I’m going to start this review with an observation: very few novels about Christmas hold any surprises. That doesn’t make them bad. Sometimes I like predictable.
The Ghost of Christmas Present: A Novel, by Scott Abbott and Amy Maude Swinton, has no surprises. Patrick lost his wife a year ago, and Braden suffers from the same heart anomaly that took his mother. He needs heart surgery. Enter Ted, aka Grandpa, who blames Patrick for his daughter’s death, and decides to get Child Protective Services to investigate. In the meantime, Patrick loses his job and needs enough money to keep the heat on. When he realizes that a day job won’t do it, he uses his acting skills to panhandle as the Ghost of Christmas Present, bringing cheer and Shakespeare to the 9 to fivers.
Again, this was a nice book. The characters aren’t particularly well-developed, but the story moves at a good pace, and it’s a feel good book. If you’re looking for something to spend a relaxing afternoon with, this book isn’t bad. If you want a book to make you think, pass on this one.
Periodically, people question Shakespeare’s authenticity. There are claims that Shakespeare didn’t really exist, and that all the works credited to him are actually the work of numerous authors. Other claims state that Shakespeare did exist, but was the front man for other authors, or that he only authored a small number of the plays credited to him.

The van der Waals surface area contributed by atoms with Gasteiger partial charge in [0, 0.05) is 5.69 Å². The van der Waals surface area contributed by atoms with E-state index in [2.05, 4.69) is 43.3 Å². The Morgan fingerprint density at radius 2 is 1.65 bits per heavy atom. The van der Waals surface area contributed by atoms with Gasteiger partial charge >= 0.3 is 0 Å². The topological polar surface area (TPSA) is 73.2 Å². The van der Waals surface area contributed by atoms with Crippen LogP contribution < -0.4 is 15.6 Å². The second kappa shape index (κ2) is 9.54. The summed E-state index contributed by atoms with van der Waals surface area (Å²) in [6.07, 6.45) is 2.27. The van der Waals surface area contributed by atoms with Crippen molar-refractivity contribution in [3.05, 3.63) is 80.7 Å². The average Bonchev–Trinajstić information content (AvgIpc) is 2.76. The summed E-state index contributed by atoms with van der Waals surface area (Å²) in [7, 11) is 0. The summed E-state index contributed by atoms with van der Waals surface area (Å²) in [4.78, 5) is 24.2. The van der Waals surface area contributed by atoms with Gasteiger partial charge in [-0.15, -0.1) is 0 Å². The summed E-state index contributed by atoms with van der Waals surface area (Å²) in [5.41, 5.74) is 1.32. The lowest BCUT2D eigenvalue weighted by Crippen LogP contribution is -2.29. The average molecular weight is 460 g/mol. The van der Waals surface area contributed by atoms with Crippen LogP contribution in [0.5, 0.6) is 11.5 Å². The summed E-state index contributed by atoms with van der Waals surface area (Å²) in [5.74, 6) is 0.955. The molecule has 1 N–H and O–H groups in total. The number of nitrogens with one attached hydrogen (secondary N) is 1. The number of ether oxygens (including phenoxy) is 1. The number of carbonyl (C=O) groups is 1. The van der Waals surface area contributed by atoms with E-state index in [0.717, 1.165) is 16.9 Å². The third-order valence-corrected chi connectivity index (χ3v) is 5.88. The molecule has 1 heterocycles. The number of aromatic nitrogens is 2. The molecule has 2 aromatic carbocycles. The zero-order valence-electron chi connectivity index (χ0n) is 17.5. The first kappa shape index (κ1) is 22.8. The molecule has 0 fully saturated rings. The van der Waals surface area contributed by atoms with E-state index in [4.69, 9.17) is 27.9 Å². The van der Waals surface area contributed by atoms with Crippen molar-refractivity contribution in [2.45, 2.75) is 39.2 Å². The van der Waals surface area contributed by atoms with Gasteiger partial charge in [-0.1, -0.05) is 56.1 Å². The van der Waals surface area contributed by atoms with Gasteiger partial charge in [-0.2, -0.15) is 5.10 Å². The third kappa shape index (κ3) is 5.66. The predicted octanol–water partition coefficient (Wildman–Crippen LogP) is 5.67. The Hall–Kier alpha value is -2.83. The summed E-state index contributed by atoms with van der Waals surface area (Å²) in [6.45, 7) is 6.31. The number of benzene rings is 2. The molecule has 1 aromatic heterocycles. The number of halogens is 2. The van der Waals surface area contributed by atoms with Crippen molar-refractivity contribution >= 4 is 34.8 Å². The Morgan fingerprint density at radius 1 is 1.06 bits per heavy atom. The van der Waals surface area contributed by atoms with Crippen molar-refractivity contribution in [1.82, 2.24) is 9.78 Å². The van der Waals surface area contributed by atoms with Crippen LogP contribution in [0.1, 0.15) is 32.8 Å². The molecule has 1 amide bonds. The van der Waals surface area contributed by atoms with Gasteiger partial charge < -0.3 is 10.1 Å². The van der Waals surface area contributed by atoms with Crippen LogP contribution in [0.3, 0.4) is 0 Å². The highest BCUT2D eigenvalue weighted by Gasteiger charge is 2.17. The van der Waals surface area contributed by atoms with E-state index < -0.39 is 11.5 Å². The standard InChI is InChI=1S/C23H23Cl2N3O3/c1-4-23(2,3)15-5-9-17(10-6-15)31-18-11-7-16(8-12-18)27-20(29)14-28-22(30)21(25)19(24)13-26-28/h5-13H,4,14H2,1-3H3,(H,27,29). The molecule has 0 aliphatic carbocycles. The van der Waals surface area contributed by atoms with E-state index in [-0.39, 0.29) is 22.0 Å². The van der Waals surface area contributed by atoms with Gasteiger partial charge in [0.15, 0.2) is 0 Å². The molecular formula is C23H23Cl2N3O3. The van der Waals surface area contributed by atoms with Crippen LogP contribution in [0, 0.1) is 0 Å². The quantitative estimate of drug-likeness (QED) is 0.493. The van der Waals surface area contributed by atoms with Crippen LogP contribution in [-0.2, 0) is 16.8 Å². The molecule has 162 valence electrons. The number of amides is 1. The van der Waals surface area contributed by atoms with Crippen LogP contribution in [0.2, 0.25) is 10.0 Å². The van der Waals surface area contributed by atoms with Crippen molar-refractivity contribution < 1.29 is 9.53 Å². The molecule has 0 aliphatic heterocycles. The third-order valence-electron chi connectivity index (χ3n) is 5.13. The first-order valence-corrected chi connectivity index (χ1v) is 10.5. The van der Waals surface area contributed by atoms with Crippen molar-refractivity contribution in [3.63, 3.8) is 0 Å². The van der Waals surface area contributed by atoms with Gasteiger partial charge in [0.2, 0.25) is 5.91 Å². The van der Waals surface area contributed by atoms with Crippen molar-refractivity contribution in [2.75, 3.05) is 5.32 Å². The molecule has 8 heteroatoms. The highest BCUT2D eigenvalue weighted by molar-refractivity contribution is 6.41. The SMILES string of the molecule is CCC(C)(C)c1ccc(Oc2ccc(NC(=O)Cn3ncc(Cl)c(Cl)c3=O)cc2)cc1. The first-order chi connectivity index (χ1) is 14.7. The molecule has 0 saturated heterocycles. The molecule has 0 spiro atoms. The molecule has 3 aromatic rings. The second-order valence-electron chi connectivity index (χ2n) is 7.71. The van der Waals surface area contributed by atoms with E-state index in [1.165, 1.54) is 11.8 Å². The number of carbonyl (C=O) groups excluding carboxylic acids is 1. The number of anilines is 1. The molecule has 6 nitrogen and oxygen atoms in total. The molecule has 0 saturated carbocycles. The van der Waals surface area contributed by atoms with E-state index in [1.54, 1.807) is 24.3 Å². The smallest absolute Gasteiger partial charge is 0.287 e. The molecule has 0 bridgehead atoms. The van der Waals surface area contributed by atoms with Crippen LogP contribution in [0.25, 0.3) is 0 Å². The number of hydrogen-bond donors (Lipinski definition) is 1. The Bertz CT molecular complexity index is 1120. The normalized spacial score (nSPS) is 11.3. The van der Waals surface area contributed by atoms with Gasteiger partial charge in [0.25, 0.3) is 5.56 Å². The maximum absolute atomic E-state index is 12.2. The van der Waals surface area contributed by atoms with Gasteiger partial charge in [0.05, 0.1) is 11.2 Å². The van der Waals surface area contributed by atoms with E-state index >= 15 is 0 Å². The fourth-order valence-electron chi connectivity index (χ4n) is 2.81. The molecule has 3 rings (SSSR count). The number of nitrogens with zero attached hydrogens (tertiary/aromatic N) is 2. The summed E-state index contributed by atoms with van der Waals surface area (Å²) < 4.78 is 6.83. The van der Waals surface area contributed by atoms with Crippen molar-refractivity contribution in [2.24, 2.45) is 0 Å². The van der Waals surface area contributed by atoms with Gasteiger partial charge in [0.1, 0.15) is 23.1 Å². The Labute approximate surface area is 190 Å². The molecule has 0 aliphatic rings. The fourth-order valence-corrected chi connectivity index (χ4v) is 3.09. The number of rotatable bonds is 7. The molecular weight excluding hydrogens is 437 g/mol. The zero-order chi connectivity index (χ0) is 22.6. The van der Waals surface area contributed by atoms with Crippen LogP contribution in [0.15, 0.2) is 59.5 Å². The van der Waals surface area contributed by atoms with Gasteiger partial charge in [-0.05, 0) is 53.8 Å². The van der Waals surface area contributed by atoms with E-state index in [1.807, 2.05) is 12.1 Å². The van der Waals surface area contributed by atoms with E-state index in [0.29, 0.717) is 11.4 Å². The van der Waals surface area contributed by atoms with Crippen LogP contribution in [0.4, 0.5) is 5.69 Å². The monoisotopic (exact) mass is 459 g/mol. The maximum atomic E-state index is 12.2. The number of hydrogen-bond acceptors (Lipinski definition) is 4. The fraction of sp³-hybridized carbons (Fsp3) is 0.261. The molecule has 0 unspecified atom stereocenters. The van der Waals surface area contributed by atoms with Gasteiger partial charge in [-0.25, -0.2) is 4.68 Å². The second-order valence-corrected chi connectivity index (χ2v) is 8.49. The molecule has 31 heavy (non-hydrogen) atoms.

Anonymous is in theaters now, and is a movie dedicated to exploring this very premise. It’s getting mixed reviews. Some people feel it’s explored the various theories well, and others believe it fell short.
Shakespeare died almost 400 years ago, but questions about him still abound. I don’t know if they’re ever going to be answered at this point. If scholars haven’t found the answers in 400 years, I find it hard to believe that this question will ever be fully answered. What is it about Shakespeare that continues to make this question interesting?
I suppose part of it is that Shakespeare was such a prolific author, with general appeal. Shakespeare’s works have been staples of high school and college literature classes, and the inspiration for a number of books and movies. Many ask how one man could have written so many different things with such general appeal.
Is it so hard to believe that he was just that talented? I don’t discount that he had help. In my experience, most authors bounce ideas off others or take stories from things they’ve heard or seen.
In any case, the movie Anonymous should be interesting. But I’ll wait until it comes out on DVD.